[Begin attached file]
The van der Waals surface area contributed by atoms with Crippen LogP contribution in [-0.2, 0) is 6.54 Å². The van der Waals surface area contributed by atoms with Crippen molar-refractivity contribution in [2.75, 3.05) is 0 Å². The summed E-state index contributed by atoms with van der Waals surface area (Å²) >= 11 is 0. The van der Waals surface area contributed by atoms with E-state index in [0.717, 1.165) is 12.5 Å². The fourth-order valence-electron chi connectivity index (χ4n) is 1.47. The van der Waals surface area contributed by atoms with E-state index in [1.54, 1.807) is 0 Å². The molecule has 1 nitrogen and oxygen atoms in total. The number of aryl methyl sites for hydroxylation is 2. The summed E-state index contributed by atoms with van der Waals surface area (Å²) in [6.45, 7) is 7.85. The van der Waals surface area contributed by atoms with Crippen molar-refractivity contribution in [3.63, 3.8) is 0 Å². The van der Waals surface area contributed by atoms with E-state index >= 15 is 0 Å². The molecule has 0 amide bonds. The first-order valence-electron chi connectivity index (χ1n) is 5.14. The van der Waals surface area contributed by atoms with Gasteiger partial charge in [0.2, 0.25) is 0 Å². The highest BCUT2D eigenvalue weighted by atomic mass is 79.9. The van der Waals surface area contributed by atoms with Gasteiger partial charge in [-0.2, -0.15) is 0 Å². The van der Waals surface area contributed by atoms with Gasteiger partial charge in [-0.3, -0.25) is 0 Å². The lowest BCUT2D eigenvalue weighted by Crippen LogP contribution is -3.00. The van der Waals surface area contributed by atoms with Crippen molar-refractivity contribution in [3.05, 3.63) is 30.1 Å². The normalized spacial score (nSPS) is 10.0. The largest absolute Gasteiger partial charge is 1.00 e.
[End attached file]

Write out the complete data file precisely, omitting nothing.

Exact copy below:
The van der Waals surface area contributed by atoms with Crippen LogP contribution in [-0.2, 0) is 6.54 Å². The van der Waals surface area contributed by atoms with Crippen molar-refractivity contribution in [2.75, 3.05) is 0 Å². The summed E-state index contributed by atoms with van der Waals surface area (Å²) >= 11 is 0. The van der Waals surface area contributed by atoms with E-state index in [0.717, 1.165) is 12.5 Å². The fourth-order valence-electron chi connectivity index (χ4n) is 1.47. The van der Waals surface area contributed by atoms with E-state index in [1.54, 1.807) is 0 Å². The molecule has 1 nitrogen and oxygen atoms in total. The number of aryl methyl sites for hydroxylation is 2. The summed E-state index contributed by atoms with van der Waals surface area (Å²) in [6.45, 7) is 7.85. The van der Waals surface area contributed by atoms with Crippen molar-refractivity contribution in [3.63, 3.8) is 0 Å². The van der Waals surface area contributed by atoms with E-state index >= 15 is 0 Å². The molecule has 0 amide bonds. The first-order valence-electron chi connectivity index (χ1n) is 5.14. The van der Waals surface area contributed by atoms with Gasteiger partial charge in [0.2, 0.25) is 0 Å². The highest BCUT2D eigenvalue weighted by atomic mass is 79.9. The van der Waals surface area contributed by atoms with Gasteiger partial charge in [-0.2, -0.15) is 0 Å². The van der Waals surface area contributed by atoms with Gasteiger partial charge in [-0.3, -0.25) is 0 Å². The lowest BCUT2D eigenvalue weighted by Crippen LogP contribution is -3.00. The van der Waals surface area contributed by atoms with Crippen molar-refractivity contribution in [3.05, 3.63) is 30.1 Å². The normalized spacial score (nSPS) is 10.0. The largest absolute Gasteiger partial charge is 1.00 e.